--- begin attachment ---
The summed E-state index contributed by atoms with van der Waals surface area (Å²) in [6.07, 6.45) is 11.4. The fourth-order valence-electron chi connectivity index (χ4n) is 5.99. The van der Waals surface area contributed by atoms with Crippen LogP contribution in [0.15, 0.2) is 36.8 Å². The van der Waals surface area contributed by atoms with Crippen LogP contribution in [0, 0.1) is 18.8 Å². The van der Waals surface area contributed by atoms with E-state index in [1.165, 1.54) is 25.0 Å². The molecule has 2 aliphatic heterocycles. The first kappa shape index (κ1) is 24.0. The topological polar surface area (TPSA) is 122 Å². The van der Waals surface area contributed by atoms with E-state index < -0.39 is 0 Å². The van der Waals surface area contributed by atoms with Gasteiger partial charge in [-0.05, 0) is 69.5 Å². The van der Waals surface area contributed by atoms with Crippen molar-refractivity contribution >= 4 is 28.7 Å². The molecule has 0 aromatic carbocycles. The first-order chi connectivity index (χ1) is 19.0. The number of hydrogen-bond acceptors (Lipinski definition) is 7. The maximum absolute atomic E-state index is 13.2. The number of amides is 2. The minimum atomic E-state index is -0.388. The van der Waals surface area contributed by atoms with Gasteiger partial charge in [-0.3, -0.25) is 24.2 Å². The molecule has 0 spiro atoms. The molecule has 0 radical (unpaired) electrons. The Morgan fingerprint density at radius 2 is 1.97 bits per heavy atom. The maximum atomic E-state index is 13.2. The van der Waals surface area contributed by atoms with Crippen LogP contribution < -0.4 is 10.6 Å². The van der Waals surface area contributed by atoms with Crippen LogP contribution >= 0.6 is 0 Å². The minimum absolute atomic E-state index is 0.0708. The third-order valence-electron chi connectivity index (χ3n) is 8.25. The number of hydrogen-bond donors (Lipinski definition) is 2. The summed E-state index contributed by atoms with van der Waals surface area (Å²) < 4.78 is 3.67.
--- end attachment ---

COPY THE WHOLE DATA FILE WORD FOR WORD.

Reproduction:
The summed E-state index contributed by atoms with van der Waals surface area (Å²) in [6.07, 6.45) is 11.4. The fourth-order valence-electron chi connectivity index (χ4n) is 5.99. The van der Waals surface area contributed by atoms with Crippen LogP contribution in [0.15, 0.2) is 36.8 Å². The van der Waals surface area contributed by atoms with Crippen LogP contribution in [0, 0.1) is 18.8 Å². The van der Waals surface area contributed by atoms with E-state index in [1.165, 1.54) is 25.0 Å². The molecule has 2 aliphatic heterocycles. The first kappa shape index (κ1) is 24.0. The topological polar surface area (TPSA) is 122 Å². The van der Waals surface area contributed by atoms with E-state index < -0.39 is 0 Å². The van der Waals surface area contributed by atoms with Gasteiger partial charge in [-0.05, 0) is 69.5 Å². The van der Waals surface area contributed by atoms with Crippen molar-refractivity contribution >= 4 is 28.7 Å². The molecule has 0 aromatic carbocycles. The first-order chi connectivity index (χ1) is 19.0. The number of hydrogen-bond acceptors (Lipinski definition) is 7. The maximum absolute atomic E-state index is 13.2. The number of amides is 2. The minimum atomic E-state index is -0.388. The van der Waals surface area contributed by atoms with Gasteiger partial charge in [-0.3, -0.25) is 24.2 Å². The molecule has 0 spiro atoms. The molecule has 0 radical (unpaired) electrons. The Morgan fingerprint density at radius 2 is 1.97 bits per heavy atom. The maximum atomic E-state index is 13.2. The van der Waals surface area contributed by atoms with Crippen LogP contribution < -0.4 is 10.6 Å². The van der Waals surface area contributed by atoms with Crippen LogP contribution >= 0.6 is 0 Å². The minimum absolute atomic E-state index is 0.0708. The third-order valence-electron chi connectivity index (χ3n) is 8.25. The number of hydrogen-bond donors (Lipinski definition) is 2. The summed E-state index contributed by atoms with van der Waals surface area (Å²) < 4.78 is 3.67.